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From Wikipedia, the free encyclopedia

Malvaceae
Malva parviflora small.jpg
Least mallow, Malva parviflora
Scientific classification e
Kingdom: Plantae
Clade: Angiosperms
Clade: Eudicots
Clade: Rosids
Order: Malvales
Family: Malvaceae
Juss.[1]
Subfamilies
Synonyms[2]
  • Bombacaceae Kunth
  • Brownlowiaceae Cheek
  • Byttneriaceae R.Br.
  • Dombeyaceae Kunth
  • Durionaceae Cheek
  • Helicteraceae J.Agardh
  • Hermanniaceae Marquis
  • Hibiscaceae J.Agardh
  • Lasiopetalaceae Rchb.
  • Melochiaceae J.Agardh
  • Pentapetaceae Bercht. & J.Presl
  • Philippodendraceae A.Juss.
  • Plagianthaceae J.Agardh
  • Sparmanniaceae J.Agardh
  • Sterculiaceae Vent.
  • Theobromataceae J.Agardh
  • Tiliaceae Juss.

Malvaceae, or the mallows, is a family of flowering plants estimated to contain 244 genera with 4225 known species.[3][4] Well-known members of this family include okra, cotton, cacao and durian. The largest genera in terms of number of species include Hibiscus (300 species), Sterculia (250 species), Dombeya (250 species), Pavonia (200 species) and Sida (200 species).[5]

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Transcription

Contents

Taxonomy and nomenclature

The circumscription of the Malvaceae is controversial. The traditional Malvaceae sensu stricto comprise a very homogeneous and cladistically monophyletic group. Another major circumscription, Malvaceae sensu lato, has been more recently defined on the basis that molecular techniques have shown the commonly recognised families Bombacaceae, Tiliaceae, and Sterculiaceae, which have always been considered closely allied to Malvaceae s.s., are not monophyletic groups. Thus, the Malvaceae can be expanded to include all of these families so as to compose a monophyletic group. Adopting this circumscription, the Malvaceae incorporate a much larger number of genera.[citation needed]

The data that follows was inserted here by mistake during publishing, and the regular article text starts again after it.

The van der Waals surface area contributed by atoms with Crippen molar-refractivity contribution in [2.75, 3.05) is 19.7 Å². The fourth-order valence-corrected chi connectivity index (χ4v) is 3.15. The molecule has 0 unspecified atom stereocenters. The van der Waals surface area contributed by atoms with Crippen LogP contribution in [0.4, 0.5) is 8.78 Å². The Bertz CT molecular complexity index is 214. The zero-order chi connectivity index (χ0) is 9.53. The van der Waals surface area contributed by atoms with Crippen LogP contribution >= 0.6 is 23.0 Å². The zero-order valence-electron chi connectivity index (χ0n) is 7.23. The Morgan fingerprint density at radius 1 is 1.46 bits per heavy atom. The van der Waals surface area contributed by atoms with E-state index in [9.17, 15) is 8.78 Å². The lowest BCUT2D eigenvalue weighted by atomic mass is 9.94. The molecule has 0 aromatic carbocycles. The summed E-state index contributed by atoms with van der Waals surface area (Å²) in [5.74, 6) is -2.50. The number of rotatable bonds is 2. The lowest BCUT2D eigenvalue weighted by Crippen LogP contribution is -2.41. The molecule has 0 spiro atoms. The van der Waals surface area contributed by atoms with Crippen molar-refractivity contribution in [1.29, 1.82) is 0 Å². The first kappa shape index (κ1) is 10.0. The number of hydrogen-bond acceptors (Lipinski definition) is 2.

Subfamilies

This article is based on the second circumscription, as presented by the Angiosperm Phylogeny Website.[4] The Malvaceae s.l. (hereafter simply "Malvaceae") comprise nine subfamilies. A tentative cladogram of the family is shown below. The diamond denotes a poorly supported branching (<80%).




Byttnerioideae: 26 genera, 650 species, pan-tropical, especially South America



Grewioideae: 25 genera, 770 species, pan-tropical




Sterculioideae: 12 genera, 430 species, pan-tropical



Tilioideae: three genera, 50 species, northern temperate regions and Central America



Dombeyoideae: about 20 genera, about 380 species, palaeo-tropical, especially Madagascar and Mascarenes



Brownlowioideae: eight genera, about 70 species, especially palaeo-tropical



Helicteroideae: eight to 12 genera, 10 to 90 species, tropical, especially Southeast Asia



Malvoideae: 78 genera, 1,670 species, temperate to tropical



Bombacoideae: 12 genera, 120 species, tropical, especially Africa and America





It is important to point out the relationships between these subfamilies are still either poorly supported or almost completely obscure, so the circumscription of the family may change dramatically as new studies are published.

If looking for information about the traditional Malvaceae s.s., we recommend referring to Malvoideae, the subfamily that approximately corresponds to that group.

Names

The English common name 'mallow' (also applied to other members of Malvaceae) comes from Latin malva (also the source for the English word "mauve"). Malva itself was ultimately derived from the word for the plant in ancient Mediterranean languages.[6] Cognates of the word include Ancient Greek μαλάχη (malákhē) or μολόχη (molókhē), Modern Greek μολόχα (molóha), modern Arabic: ملوخية‎‎ (mulukhiyah) and modern Hebrew: מלוחיה‎‎ (molokhia).[6][7]

Description

 Alcea rosea is a common garden flower in Malvaceae
Alcea rosea is a common garden flower in Malvaceae

Most species are herbs or shrubs, but some are trees and lianas.

Leaves and stems

 Stellate hairs on the underside of a dried leaf of Malva alcea
Stellate hairs on the underside of a dried leaf of Malva alcea

Leaves are generally alternate, often palmately lobed or compound and palmately veined. The margin may be entire, but when dentate, a vein ends at the tip of each tooth (malvoid teeth). Stipules are present. The stems contain mucous canals and often also mucous cavities. Hairs are common, and are most typically stellate.[citation needed]

Flowers